Early in my career, I was part of a considerable master planning effort with multiple internal and external stakeholders. I thought I understood the effort's purpose, needs and scope, so I proceeded with all my normal intensity and fervor. When I met resistance or redirection, I kept pushing forward without pausing to reassess and communicate the impact of the change of direction. The master plan was successfully completed, but I learned from this experience the role each person plays in change and risk management and the positive impact of early assessment and mitigation. These are not just risk registers or forms – but critical tools for engaging the team in change management, maintaining high quality, keeping within budget and managing the impacts to schedule. We are all a part of the ripple effect, but we can choose what kind of effect we can have on a project.

As a California local, what regional and environmental impacts do you consider while working on projects for this community?

California has a rich and complicated history when it comes to water. Understanding the region’s history with water rights and usage is essential to understand the underlying perspectives and drivers as we develop and build a new relationship with water. By working together and taking a more holistic view of the water cycle and how we can optimize, we all become better stewards and sustainably support the communities that call this region home. Although the drought has challenged us all, it creates the opportunity to engage in a whole new dialogue to bring our best ideas on protecting, educating and mindfully managing the water usage, reuse and environment in our state.

You mentioned the importance of water stewardship, how are you working to educate people on this critical subject?

I’ve had the opportunity to spend much of my adult life encouraging young people to be excited about water. During my career break, I volunteered in elementary, middle and high schools bringing engineering challenges and talking about water issues. Over the last 11 years, I’ve led large troops of Girl Scouts and shared my water knowledge and leadership skills. I’m passionate about encouraging and modeling positive leadership styles and empowering young people to find their voice and make ripples in their own communities.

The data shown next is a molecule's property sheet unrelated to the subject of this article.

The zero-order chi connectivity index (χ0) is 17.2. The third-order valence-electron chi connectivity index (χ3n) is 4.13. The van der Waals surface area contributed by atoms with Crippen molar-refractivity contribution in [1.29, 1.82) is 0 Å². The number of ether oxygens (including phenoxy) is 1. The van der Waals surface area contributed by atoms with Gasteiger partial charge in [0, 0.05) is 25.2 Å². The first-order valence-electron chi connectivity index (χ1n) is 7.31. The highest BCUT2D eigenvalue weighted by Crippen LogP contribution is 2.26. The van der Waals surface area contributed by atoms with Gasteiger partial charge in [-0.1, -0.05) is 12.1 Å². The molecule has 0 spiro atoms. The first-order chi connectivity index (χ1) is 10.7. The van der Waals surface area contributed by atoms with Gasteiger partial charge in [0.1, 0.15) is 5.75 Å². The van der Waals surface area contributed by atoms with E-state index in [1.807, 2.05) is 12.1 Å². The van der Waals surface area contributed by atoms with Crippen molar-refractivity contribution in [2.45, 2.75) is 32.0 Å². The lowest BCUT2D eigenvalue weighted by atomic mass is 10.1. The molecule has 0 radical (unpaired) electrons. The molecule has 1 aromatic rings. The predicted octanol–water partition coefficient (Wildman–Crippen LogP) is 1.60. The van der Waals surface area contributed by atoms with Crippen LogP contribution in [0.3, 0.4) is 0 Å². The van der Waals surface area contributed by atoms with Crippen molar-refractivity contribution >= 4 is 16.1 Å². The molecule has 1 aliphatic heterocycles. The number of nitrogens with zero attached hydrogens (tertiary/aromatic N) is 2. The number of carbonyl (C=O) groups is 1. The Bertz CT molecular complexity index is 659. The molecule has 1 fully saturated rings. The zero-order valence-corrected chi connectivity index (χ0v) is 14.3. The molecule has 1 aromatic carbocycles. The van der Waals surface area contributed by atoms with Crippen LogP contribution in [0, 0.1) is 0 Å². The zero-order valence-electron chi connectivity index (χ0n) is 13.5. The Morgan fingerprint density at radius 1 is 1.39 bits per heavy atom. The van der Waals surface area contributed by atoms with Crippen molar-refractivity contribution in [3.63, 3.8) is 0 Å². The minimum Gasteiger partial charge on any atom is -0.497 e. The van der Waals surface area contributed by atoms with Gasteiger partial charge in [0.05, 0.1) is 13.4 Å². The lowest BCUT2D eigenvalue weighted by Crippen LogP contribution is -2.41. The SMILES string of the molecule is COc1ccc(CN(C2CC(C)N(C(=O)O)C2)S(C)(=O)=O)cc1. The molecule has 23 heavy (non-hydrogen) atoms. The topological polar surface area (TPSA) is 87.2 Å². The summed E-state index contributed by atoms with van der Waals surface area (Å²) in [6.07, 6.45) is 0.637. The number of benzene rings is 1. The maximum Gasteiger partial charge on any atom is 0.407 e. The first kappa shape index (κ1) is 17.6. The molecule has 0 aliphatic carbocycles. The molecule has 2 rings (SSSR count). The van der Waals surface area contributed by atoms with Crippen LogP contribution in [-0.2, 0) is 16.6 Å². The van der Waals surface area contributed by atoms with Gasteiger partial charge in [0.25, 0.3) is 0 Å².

Do you have any tips for getting started in water conservation?

Start simple – be curious – learn where your water comes from and where it goes. Then, use that knowledge to inspire you to make simple changes in your daily life. All those drops add up!

If you aren’t working, what would we most likely find you doing?

I love spending time with my family (three kids) and animals (three dogs and a horse.) We enjoy camping, hiking, horseback riding, visiting National Parks, playing board games (we are highly competitive,) chilling out watching an adventure movie, and going on playful adventures near and far.

What do you enjoy most about being part of #OurJacobs?

What I love about Jacobs is the encouragement and support of diversity, courageous conversations, global mindset and personal development. I appreciate that Jacobs offers a depth and breadth of opportunities and the guidance and mentorship to take advantage of them.

About the interviewee

Renee Groskreutz

Renee Groskreutz, P.E. is a Senior Project Manager in the Los Angeles office focused on the water reuse market in southern California. She enjoys building teams to deliver programs and individual projects and tasks – seeking to bring viable and cost-effective solutions to her clients. Her passion is matching the right solutions with changing needs, from programmatic services, technical studies, preliminary design, detailed design and services during construction.

Join #OurJacobs team

We're always looking for dynamic and engaged people to join our team. Bring your passion, your ingenuity and your vision.

external Let's see the impact we can create, together